We’re going to show you how you can achieve great taste using the one seasoning cooks couldn’t do without: Salt. This content was created in partnership with Food52.
It’s safe to assume that we all know how to boil water. But an often overlooked — and essential — part of preparing any meal is seasoning your cooking water properly. Making sure that the water is salted means better, brighter-tasting pasta, vegetables and beans. It’s an easy but critical step in perfecting any recipe, whether a simple weeknight meal or a dinner party for 10.
Let’s start with pasta. It’s easy to think that salting pasta water isn’t a critical step, especially when said pasta is set to be covered in rich a Bolognese sauce or tossed in pesto. To the contrary, not salting your pasta water will leave your dish with much to be desired in terms of seasoning.
The rule of thumb is this: For every pound of pasta, use no less than 1 1/2 tablespoons of kosher or fine sea salt, and up to 3 tablespoons if the sauce is mild. If you’re using coarse sea salt, start with the minimum amount, as it takes less to flavor the water. The best way to test if the water is seasoned enough is to taste it — does it taste like the sea? Good. You’re all set. Add the salt when the water comes to a boil, and only add the pasta when it returns to a boil.
When it comes to blanching vegetables, the same general rules apply. Boiling them in salted water is important for even seasoning and overall flavor. First, fill a large pot with water, leaving enough space for adding your vegetables. Wait to add the salt until after the water comes to a boil, as you would when cooking pasta, to ensure that it dissolves completely. Once again, your water should taste like the sea — that means adding about a ¼ cup of kosher or fine sea salt per gallon of cooking water. (Unless you’re blanching them for a saltier preparation — think something with soy. In this case it’s fine to scale back.)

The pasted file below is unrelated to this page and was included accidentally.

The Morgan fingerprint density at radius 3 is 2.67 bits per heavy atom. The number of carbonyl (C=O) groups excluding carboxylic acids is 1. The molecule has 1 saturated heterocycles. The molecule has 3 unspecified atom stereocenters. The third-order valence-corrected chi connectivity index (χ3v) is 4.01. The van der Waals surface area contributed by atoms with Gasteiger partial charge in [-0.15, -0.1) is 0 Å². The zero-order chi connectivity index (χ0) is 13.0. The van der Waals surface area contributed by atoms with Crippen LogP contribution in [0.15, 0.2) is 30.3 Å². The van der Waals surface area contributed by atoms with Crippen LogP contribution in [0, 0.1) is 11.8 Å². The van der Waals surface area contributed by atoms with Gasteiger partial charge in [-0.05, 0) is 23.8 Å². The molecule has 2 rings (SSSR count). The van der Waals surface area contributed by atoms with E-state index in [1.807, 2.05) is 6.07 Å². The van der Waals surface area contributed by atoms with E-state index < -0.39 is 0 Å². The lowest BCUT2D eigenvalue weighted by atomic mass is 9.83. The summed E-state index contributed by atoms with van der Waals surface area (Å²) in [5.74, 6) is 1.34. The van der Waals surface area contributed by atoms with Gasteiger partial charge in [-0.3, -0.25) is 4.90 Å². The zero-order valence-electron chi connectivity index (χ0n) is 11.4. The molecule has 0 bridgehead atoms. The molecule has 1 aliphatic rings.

Lastly, it’s important to show your beans some seasoning love, too. When soaking dried beans, salt plays a critical role in preventing magnesium and calcium from binding to and hardening the beans’ cell walls. There are two ways to salt your soaking water: Add a teaspoon of salt to the soaking water for each pound of beans, using the same water to cook them in, or brine the beans by adding 3 tablespoons of salt for each gallon of water. For the latter, be sure to rinse your beans and change the water before cooking them.
If you aren’t soaking your beans, simply add kosher or fine sea salt to the pot along with everything else. A teaspoon or two per pound of beans will do here, as too much salt will toughen the skins.
10" induction burner with Power Boost, 6 qt./10" diameter pot, 1 qt. tepid water.
Photo by James Ransom